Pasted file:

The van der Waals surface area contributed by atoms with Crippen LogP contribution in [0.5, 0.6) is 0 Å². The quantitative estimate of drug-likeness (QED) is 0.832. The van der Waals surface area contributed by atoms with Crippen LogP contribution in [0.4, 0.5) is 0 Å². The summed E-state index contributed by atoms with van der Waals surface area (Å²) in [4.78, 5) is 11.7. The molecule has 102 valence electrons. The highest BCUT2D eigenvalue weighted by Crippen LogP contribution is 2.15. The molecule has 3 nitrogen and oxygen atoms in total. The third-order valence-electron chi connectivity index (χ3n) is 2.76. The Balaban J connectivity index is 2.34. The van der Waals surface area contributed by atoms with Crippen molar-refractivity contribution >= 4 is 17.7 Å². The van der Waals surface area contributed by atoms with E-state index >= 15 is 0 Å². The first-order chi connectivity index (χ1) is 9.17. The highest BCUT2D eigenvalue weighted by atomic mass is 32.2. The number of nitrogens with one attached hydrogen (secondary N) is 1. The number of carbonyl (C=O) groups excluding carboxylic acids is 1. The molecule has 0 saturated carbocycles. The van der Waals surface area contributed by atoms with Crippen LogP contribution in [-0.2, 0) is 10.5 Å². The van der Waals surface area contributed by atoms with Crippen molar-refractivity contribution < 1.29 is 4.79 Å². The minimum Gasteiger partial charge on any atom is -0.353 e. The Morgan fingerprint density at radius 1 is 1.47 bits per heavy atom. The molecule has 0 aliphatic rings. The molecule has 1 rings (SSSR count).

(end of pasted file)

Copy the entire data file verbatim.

The van der Waals surface area contributed by atoms with Crippen LogP contribution in [0.5, 0.6) is 0 Å². The quantitative estimate of drug-likeness (QED) is 0.832. The van der Waals surface area contributed by atoms with Crippen LogP contribution in [0.4, 0.5) is 0 Å². The summed E-state index contributed by atoms with van der Waals surface area (Å²) in [4.78, 5) is 11.7. The molecule has 102 valence electrons. The highest BCUT2D eigenvalue weighted by Crippen LogP contribution is 2.15. The molecule has 3 nitrogen and oxygen atoms in total. The third-order valence-electron chi connectivity index (χ3n) is 2.76. The Balaban J connectivity index is 2.34. The van der Waals surface area contributed by atoms with Crippen molar-refractivity contribution >= 4 is 17.7 Å². The van der Waals surface area contributed by atoms with E-state index >= 15 is 0 Å². The first-order chi connectivity index (χ1) is 9.17. The highest BCUT2D eigenvalue weighted by atomic mass is 32.2. The number of nitrogens with one attached hydrogen (secondary N) is 1. The number of carbonyl (C=O) groups excluding carboxylic acids is 1. The molecule has 0 saturated carbocycles. The van der Waals surface area contributed by atoms with Crippen LogP contribution in [-0.2, 0) is 10.5 Å². The van der Waals surface area contributed by atoms with Crippen molar-refractivity contribution < 1.29 is 4.79 Å². The minimum Gasteiger partial charge on any atom is -0.353 e. The Morgan fingerprint density at radius 1 is 1.47 bits per heavy atom. The molecule has 0 aliphatic rings. The molecule has 1 rings (SSSR count).